Looping and Variables
The syntax

Table of Contents:

Value Evaluation
AppleScript Defined Variables
Declaring Variables
Predefined Variable Types
Conditional Statements and Looping
Practical Examples

Value Evaluation

Almost every command Examplesyou have AppleScript execute generates a "result"."result" is a reserved word by AppleScript. After the script executes its last line, AppleScript will open a "the result" window showing the value of "result" if there is one to display.


Just a number on a line by itself like the above is a valid AppleScript. When it is run, AppleScript will open "the result" window with that value.

set aNum to 3929192

This also opens "the result" window with the value: 3929192. Again, this is because the right side of the expression gives off a "result" which is stored in aNum.


AppleScript Defined Variables

There are a few variables that AppleScript reserves to use at all times for your convienience:

result: «script»

result: «script»

{pi, return, space, tab}
result: {3.1415926535898, "
", " ", " "}


Declaring Variables

AppleScript is very flexible in how it lets you define variables. They do not have to be predeclared like as in C and Pascal. It's as simple as:

set myVariable to 1

Variables are type-less.

set myString to "hello"

set myNumber to 69.31337251

set aCharactor to "c"

Variables can be "coerced" into other types.... but only if there is a coercion-conversion for the two types.

set aChar to (first character of "hello")
result: "h"

set aWord to (first word of "Hello World")
result: "Hello"

set aStringNumber to "3.1457"
result: "3.1457"

set aNum to "3.1457" as number
result: 3.1457

set aInteger to "8675309" as integer
result: 8675309

Copies of variables can be made just by assignment...

set myHello to "hello"

set anotherHello to myHello

Predefined Variable Types

 Class Name Example
Boolean true
Integer 21
List {5, "Steve", 89.4}
Real 21.0
String "Steve"
Date date "Sunday, November 3, 1996 1:00:00 PM"
Record {name:"Steve", age: 21, hair:"blonde"}
Reference list "Users" of application "UnderControl"
Class string
Constant pi
Data {«data ...» ...}



A property can almost be called a constant. As soon as it is modified though, AppleScript acts differently. Properties can be stored and recalled every time a script is re-run.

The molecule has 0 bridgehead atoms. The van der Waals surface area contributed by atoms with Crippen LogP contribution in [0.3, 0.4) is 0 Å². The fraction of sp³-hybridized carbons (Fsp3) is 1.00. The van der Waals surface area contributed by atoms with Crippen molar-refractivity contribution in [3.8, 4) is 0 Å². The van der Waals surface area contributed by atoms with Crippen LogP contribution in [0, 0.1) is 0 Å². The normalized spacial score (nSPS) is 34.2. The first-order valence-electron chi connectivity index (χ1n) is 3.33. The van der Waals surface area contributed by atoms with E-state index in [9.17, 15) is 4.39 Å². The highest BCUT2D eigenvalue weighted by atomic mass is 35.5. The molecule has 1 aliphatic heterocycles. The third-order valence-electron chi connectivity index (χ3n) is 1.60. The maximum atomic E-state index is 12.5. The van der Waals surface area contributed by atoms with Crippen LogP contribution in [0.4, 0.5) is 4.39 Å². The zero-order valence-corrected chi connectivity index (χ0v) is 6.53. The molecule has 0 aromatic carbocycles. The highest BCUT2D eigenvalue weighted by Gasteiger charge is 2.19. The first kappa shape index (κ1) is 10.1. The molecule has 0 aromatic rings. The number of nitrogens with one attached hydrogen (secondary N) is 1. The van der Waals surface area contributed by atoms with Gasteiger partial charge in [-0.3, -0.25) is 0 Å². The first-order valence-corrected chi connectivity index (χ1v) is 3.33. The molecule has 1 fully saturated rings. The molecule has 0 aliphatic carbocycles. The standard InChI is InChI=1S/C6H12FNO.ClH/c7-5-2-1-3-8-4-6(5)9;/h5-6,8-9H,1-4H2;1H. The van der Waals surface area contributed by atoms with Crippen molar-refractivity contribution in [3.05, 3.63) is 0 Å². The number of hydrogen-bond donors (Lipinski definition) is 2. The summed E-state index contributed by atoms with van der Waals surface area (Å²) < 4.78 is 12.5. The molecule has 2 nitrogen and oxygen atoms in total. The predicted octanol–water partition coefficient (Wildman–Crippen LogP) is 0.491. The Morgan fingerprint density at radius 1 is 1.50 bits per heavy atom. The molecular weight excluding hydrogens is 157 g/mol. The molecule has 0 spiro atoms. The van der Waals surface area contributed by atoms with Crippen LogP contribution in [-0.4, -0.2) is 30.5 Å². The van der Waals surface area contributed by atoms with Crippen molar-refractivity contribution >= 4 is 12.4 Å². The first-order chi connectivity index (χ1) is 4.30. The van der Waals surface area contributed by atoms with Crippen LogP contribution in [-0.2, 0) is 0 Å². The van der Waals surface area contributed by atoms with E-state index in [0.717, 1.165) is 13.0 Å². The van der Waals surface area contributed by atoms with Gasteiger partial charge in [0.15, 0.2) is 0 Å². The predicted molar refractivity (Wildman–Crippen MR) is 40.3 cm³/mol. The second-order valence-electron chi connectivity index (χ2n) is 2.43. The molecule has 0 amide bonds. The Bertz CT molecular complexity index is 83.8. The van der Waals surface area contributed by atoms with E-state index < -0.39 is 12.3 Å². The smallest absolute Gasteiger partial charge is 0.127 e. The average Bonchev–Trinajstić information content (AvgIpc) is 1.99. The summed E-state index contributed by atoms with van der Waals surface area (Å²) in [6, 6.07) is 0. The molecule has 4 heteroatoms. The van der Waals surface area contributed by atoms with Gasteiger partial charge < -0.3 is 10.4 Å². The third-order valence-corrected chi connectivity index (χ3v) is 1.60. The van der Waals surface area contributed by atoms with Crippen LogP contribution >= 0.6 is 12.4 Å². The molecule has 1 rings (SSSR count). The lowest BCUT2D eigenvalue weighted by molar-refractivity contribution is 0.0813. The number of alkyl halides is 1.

An example of this is a counter script. A property can be made that is the current counter number. If each time the script is run, the counter is incremented, you can effectively keep count of how many times a script was run.

property aCounter : 0 -- this is the absolute inital value of the counter
set aCounter to aCounter + 1

Save this to a file or use the premade one.

Try running this script a couple times. Note that the resulting number keeps increasing! Now, modify the script and "Check Syntax". Now, the counter was reset.


Conditional Statements And Looping

The basic syntax for loops are all derivations of the "repeat" structure:

[statement] ...
end [repeat]

repeat numberOfTimes [times]
[statement] ...
end [repeat]

repeat until BooleanExpression
[statement] ...
end [repeat]

repeat while BooleanExpression
[statement] ...
end [repeat]

repeat with counterVariable from startValue to stopValue [by stepValue]
[statement] ...
end [repeat]

repeat with loopVariable in list
[statement] ...
end [repeat]


The basic syntax for conditional statements are:

if BooleanStatement then [statement]

if BooleanStatement then
[statement] ...
end [if]

if BooleanStatement then
[statement] ...
else if BooleanStatement then
[statement] ...
[statement] ...
end [if]


Practical Examples

Demonstration/Explanation of SpellBot.

Sample code for calculating pi.

display dialog "calculating pi, please wait..."
set a to 1
set b to 3
set c to -1
repeat 20000 times
set d to a
set a to a + c / b
set b to b + 2
set c to c * -1
end repeat
"pi =" & 2 * (a + d)

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An AppleScript Tutorial for ACM's MacWarriors group by Steven Bytnar
Copyright 1996, Steven Bytnar